|Posted by decksandeffects on April 4, 2014 at 8:35 PM|
From an article in: www.homeguides.sfgate.com
A pergola is an outdoor room with cross rafters and no walls that provides a light, airy and inviting space to relax, dine or just admire. Pergolas are much larger than arbors and are generally freestanding, but can be attached to another building. You can also add lattice for more shade and to accommodate climbing vines. Because this structure can be freestanding, you won't need to make any complicated connections between the house or roof and the pergola, which is a definite advantage for do-it-yourself homeowners and the budget.
Free-Standing Design Element
A pergola creates visual interest, particularly if you have flowering and fragrant vines growing up and over the rafters and down the vertical posts. You can also dress up a pergola by hanging planters or other design elements from the rafters. Draping all-weather fabrics from one vertical post to another adds a soft flowing effect and a romantic appeal to your landscape while providing even more protection from the elements, a definite advantage over an open patio.
Maximizes Outdoor Space
Adding a pergola maximizes your usable outdoor space by adding an area for outdoor furniture that is somewhat protected from the elements, particularly if one wall of the structure is attached to your home or an outbuilding. This creates a windbreak and shelter from the rain. A freestanding pergola can still afford you the same benefit by building it in a protected area, an advantage over a patio that can't be moved.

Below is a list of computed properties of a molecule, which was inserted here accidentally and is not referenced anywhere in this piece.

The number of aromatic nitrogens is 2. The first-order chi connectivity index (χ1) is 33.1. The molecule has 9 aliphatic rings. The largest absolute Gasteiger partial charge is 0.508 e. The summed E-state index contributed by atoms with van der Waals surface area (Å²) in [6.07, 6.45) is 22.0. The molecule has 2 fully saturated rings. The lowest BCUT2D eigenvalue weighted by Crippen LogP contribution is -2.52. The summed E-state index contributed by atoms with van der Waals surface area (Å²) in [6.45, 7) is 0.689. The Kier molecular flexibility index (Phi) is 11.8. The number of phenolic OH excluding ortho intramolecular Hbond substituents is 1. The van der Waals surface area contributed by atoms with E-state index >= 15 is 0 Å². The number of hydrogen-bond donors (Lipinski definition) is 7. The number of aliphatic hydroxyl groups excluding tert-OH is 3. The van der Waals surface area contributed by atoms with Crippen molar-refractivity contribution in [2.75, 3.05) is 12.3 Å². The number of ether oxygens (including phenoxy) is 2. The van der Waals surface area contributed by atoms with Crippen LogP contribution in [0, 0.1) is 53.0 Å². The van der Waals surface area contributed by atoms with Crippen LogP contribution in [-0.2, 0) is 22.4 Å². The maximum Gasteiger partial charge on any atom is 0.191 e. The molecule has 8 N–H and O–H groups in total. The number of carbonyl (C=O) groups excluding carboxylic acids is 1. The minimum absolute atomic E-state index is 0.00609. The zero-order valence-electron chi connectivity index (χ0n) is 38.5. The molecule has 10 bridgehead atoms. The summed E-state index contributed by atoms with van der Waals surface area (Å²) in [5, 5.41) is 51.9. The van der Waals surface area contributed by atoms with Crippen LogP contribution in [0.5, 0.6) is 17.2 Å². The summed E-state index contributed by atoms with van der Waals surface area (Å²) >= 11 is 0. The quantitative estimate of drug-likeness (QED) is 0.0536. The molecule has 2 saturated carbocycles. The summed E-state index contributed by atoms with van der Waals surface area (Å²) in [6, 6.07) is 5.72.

Working the Angles
A distinct advantage to a pergola over a standard patio roof is that you determine how much sun and shade the pergola provides. By observing the area where you intend to build and taking into account the season, time of day and the angle at which the sun shines, you will know how to angle your rafters. You determine how much sun or shade the pergola provides by varying the size, spacing and orientation of the rafters.
About the Author:
Based in Atlanta, Valerie Liles has been writing about landscape and garden design since 1980. As a registered respiratory therapist, she also has experience in family health, nutrition and pediatric and adult asthma managment. Liles holds a Bachelor of Arts in journalism from Colorado State University and a Master of Science in technical communication from the University of Colorado.